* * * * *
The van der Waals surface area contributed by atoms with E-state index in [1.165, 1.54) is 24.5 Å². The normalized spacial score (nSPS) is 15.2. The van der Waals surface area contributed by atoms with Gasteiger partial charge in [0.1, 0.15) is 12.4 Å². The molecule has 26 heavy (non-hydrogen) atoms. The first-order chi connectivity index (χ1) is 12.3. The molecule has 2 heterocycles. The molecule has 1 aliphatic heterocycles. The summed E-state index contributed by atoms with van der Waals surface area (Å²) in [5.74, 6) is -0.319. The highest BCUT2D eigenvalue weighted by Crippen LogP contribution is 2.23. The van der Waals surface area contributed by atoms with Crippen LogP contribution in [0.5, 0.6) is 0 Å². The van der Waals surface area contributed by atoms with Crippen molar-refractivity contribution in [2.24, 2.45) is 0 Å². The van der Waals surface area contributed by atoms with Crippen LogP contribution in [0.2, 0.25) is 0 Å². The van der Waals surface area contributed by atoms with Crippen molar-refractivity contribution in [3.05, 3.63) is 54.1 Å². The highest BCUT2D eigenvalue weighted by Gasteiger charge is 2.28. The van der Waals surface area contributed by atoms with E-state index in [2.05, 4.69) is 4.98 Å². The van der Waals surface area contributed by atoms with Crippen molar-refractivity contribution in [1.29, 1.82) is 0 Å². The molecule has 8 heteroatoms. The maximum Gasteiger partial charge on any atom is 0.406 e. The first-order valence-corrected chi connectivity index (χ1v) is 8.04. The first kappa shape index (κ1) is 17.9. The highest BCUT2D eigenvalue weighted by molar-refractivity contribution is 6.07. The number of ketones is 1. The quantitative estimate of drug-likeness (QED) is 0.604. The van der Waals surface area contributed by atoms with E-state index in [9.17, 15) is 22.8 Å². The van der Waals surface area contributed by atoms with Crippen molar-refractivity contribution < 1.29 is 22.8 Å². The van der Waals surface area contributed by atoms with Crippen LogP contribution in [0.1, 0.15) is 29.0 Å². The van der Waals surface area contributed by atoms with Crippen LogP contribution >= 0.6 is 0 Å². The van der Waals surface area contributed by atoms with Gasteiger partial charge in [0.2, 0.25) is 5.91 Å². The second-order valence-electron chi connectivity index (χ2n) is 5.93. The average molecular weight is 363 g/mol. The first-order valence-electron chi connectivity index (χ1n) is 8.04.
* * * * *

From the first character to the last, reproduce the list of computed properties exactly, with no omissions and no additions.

The van der Waals surface area contributed by atoms with E-state index in [1.165, 1.54) is 24.5 Å². The normalized spacial score (nSPS) is 15.2. The van der Waals surface area contributed by atoms with Gasteiger partial charge in [0.1, 0.15) is 12.4 Å². The molecule has 26 heavy (non-hydrogen) atoms. The first-order chi connectivity index (χ1) is 12.3. The molecule has 2 heterocycles. The molecule has 1 aliphatic heterocycles. The summed E-state index contributed by atoms with van der Waals surface area (Å²) in [5.74, 6) is -0.319. The highest BCUT2D eigenvalue weighted by Crippen LogP contribution is 2.23. The van der Waals surface area contributed by atoms with Crippen LogP contribution in [0.5, 0.6) is 0 Å². The van der Waals surface area contributed by atoms with Crippen molar-refractivity contribution in [2.24, 2.45) is 0 Å². The van der Waals surface area contributed by atoms with Crippen LogP contribution in [0.2, 0.25) is 0 Å². The van der Waals surface area contributed by atoms with Crippen molar-refractivity contribution in [3.05, 3.63) is 54.1 Å². The highest BCUT2D eigenvalue weighted by Gasteiger charge is 2.28. The van der Waals surface area contributed by atoms with E-state index in [2.05, 4.69) is 4.98 Å². The van der Waals surface area contributed by atoms with Crippen molar-refractivity contribution in [1.29, 1.82) is 0 Å². The molecule has 8 heteroatoms. The maximum Gasteiger partial charge on any atom is 0.406 e. The first-order valence-corrected chi connectivity index (χ1v) is 8.04. The first kappa shape index (κ1) is 17.9. The highest BCUT2D eigenvalue weighted by molar-refractivity contribution is 6.07. The number of ketones is 1. The quantitative estimate of drug-likeness (QED) is 0.604. The van der Waals surface area contributed by atoms with E-state index in [9.17, 15) is 22.8 Å². The van der Waals surface area contributed by atoms with Crippen molar-refractivity contribution < 1.29 is 22.8 Å². The van der Waals surface area contributed by atoms with Crippen LogP contribution in [0.1, 0.15) is 29.0 Å². The van der Waals surface area contributed by atoms with Crippen LogP contribution >= 0.6 is 0 Å². The van der Waals surface area contributed by atoms with Gasteiger partial charge in [0.2, 0.25) is 5.91 Å². The second-order valence-electron chi connectivity index (χ2n) is 5.93. The average molecular weight is 363 g/mol. The first-order valence-electron chi connectivity index (χ1n) is 8.04.